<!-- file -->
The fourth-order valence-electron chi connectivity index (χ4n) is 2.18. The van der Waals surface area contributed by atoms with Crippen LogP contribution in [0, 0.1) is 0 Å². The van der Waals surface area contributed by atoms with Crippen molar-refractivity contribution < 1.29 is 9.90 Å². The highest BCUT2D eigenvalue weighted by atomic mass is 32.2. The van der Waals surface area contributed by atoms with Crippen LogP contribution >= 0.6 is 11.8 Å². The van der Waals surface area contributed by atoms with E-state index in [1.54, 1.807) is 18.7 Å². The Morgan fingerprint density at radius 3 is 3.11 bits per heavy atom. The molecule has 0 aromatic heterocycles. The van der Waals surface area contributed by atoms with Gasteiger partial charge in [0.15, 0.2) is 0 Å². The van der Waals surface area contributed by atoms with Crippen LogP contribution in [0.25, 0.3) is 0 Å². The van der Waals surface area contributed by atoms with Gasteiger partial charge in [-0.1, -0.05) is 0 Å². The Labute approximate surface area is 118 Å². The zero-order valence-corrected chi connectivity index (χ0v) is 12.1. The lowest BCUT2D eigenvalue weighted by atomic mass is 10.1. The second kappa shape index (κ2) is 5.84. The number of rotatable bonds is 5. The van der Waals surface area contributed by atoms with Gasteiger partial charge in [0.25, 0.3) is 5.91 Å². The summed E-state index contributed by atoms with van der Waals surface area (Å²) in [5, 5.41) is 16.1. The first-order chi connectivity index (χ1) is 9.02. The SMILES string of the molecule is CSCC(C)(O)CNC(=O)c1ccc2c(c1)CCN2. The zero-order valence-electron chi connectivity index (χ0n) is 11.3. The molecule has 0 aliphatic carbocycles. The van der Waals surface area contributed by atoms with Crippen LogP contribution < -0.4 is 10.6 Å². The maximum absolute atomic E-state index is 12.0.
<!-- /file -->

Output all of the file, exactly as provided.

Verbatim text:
The fourth-order valence-electron chi connectivity index (χ4n) is 2.18. The van der Waals surface area contributed by atoms with Crippen LogP contribution in [0, 0.1) is 0 Å². The van der Waals surface area contributed by atoms with Crippen molar-refractivity contribution < 1.29 is 9.90 Å². The highest BCUT2D eigenvalue weighted by atomic mass is 32.2. The van der Waals surface area contributed by atoms with Crippen LogP contribution >= 0.6 is 11.8 Å². The van der Waals surface area contributed by atoms with E-state index in [1.54, 1.807) is 18.7 Å². The Morgan fingerprint density at radius 3 is 3.11 bits per heavy atom. The molecule has 0 aromatic heterocycles. The van der Waals surface area contributed by atoms with Gasteiger partial charge in [0.15, 0.2) is 0 Å². The van der Waals surface area contributed by atoms with Crippen LogP contribution in [0.25, 0.3) is 0 Å². The van der Waals surface area contributed by atoms with Gasteiger partial charge in [-0.1, -0.05) is 0 Å². The Labute approximate surface area is 118 Å². The zero-order valence-corrected chi connectivity index (χ0v) is 12.1. The lowest BCUT2D eigenvalue weighted by atomic mass is 10.1. The second kappa shape index (κ2) is 5.84. The number of rotatable bonds is 5. The van der Waals surface area contributed by atoms with Gasteiger partial charge in [0.25, 0.3) is 5.91 Å². The summed E-state index contributed by atoms with van der Waals surface area (Å²) in [5, 5.41) is 16.1. The first-order chi connectivity index (χ1) is 9.02. The SMILES string of the molecule is CSCC(C)(O)CNC(=O)c1ccc2c(c1)CCN2. The zero-order valence-electron chi connectivity index (χ0n) is 11.3. The molecule has 0 aliphatic carbocycles. The van der Waals surface area contributed by atoms with Crippen LogP contribution < -0.4 is 10.6 Å². The maximum absolute atomic E-state index is 12.0.